A sweltering summer’s day, friends and family happily gathered in a not-so-modest backyard, a large barbecue with a sizzling variety of meats, so enticing that the viewer can almost take in the unmistakable scent miles and years away on their couch, and of course the center of all activity: A sparkling swimming pool.
The swimming pool has become rife with symbolism as American film developed throughout the years. It has always been regarded as a status symbol. Whereas a swimming pool is pretty standard these days, it was always regarded as a luxury. Something that marked its owner as affluent, one of the few of have “made it.”
Swimming pools have also become an indication of how the family in the film interact with one another. This is seen in The Graduate (1967), where the Braddock family spends a large part of their social time around their swimming pool. By using an elaborate (and possibly unnecessary swimming goggle, and snorkeling set), Benjamin Braddock (Dustin Hoffman) makes it clear that his existential crisis makes him feel isolated.
Swimming pools are a sort of crowning achievement of any American family. A reward for working hard, and making your contribution to society. In short: a visual symbol for the American Dream.
The swimming pool being built by the Freeling family in Poltergeist (1982) is also a symbol of that American Dream, or rather the impossibility thereof.
When we meet the Freeling family, they have just moved into a moderately luxurious new development of homes. The patriarch of the family, Steve Freeling (Craig T. Nelson), works as a real estate for this development. The family of five are clearly on their way to realizing all their material dreams. This is perhaps the most clearly seen in the swimming pool that starts construction but, over the course of the movie’s runtime, is never completed.
Poltergeist is in many ways a political movie. This is manifested in several ways. Firstly the Poltergeist in question enters Carol Anne (Heather O’Rourke) via the television, a device that offers plenty of American propaganda. Which is in tune with the growing fear over television content that many parents experienced during the 80s as children programming became increasingly popular.
The Freeling parents are also remarkably liberal. They smoke marijuana, and obviously had a daughter when they were both too young. Steve Freeling is also seen reading a book on American president Ronald Reagan.
The swimming pool forms a part of this narrative. The uncompleted pool manages to deliver a rather scathing commentary on the idea of the American dream in several ways.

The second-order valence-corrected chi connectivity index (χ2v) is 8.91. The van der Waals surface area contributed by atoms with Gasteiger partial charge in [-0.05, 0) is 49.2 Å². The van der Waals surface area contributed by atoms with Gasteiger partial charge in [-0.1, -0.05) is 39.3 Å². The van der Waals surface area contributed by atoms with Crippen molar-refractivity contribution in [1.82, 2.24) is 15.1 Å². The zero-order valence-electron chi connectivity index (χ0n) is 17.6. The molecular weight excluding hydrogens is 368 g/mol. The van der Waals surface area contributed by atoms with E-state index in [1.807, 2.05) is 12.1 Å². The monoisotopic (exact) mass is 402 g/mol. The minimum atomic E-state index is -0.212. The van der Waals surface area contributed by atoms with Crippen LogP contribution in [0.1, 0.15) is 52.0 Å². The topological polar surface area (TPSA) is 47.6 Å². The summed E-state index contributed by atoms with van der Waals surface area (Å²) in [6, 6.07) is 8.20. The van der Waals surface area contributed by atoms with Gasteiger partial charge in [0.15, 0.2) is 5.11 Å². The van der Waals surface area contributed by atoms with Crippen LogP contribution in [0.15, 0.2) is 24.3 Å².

Concerned about Carol Anne’s nocturnal activities, Diane Freeling (JoBeth Williams) becomes increasingly concerned about what constructing the pool will mean for her family. She worries about Carol Anne’s safety while the pool is being built.
Her eldest daughter, Dana (Dominique Dunne), is also harassed by construction workers. The valid concern for their children’s safety could point to a rising trend amongst parents in the 80s. The concern of how imposing the idea of an American dream on their children, will infect their children. Of course, during the course of the movie, the pool will grow to symbolize more immediate concerns.
The pool never reaches completion. The construction workers are ever digging, yet the pool is never completed and remains nothing but a hole in the ground.
To me, this refers to the unattainability and illusion of the American dream. The American dream depends on its blue-collar workers, as it dangles the carrot of possible wealth and luxury in front of them. Yet the pool is never built; The American dream is never quite achieved. The workers keep working towards this impossibility, in vain hopes, of maybe one day, reaping a reward.
We never get to see the familiar sparkling pool. The only images we see are a large hole in the ground. During the movie, the pool becomes increasingly muddied as the storms continue to rage. This muddied pool could even be a nod to Jean-Paul Sartre’s existential mud.
Towards the end of the movie, Steve Freeling learns that the home development is actually situated on an old graveyard. True to form, the corporation responsible for the development did not move the coffins wherein the dead rests, but only moved their tombstones. Suddenly it becomes clear to Steve why the dead are in revolt and why they have chosen to target his family.
In the last few scenes of the film Diane jumps into the muddy pool where the corpses start rising out of the earth in revenge. This could be taken as a metaphor for the working class crushed by pursuing the American dream. The millions of Americans that capitalism relies on, and yet destroys in their pursuit of attaining affluence in the form of possessions. Another reading could also perhaps point to the native Americans who were slaughtered in the Westerner’s pursuit of capitalism. Those native Americans on who America is built.
Poltergeist is rife with subtle socio-political commentary. By analysing simple things like an unbuilt swimming pool, this hugely popular movie proves to be both enjoyable, and intelligent in its larger meaning. Something current Hollywood could and should take note of.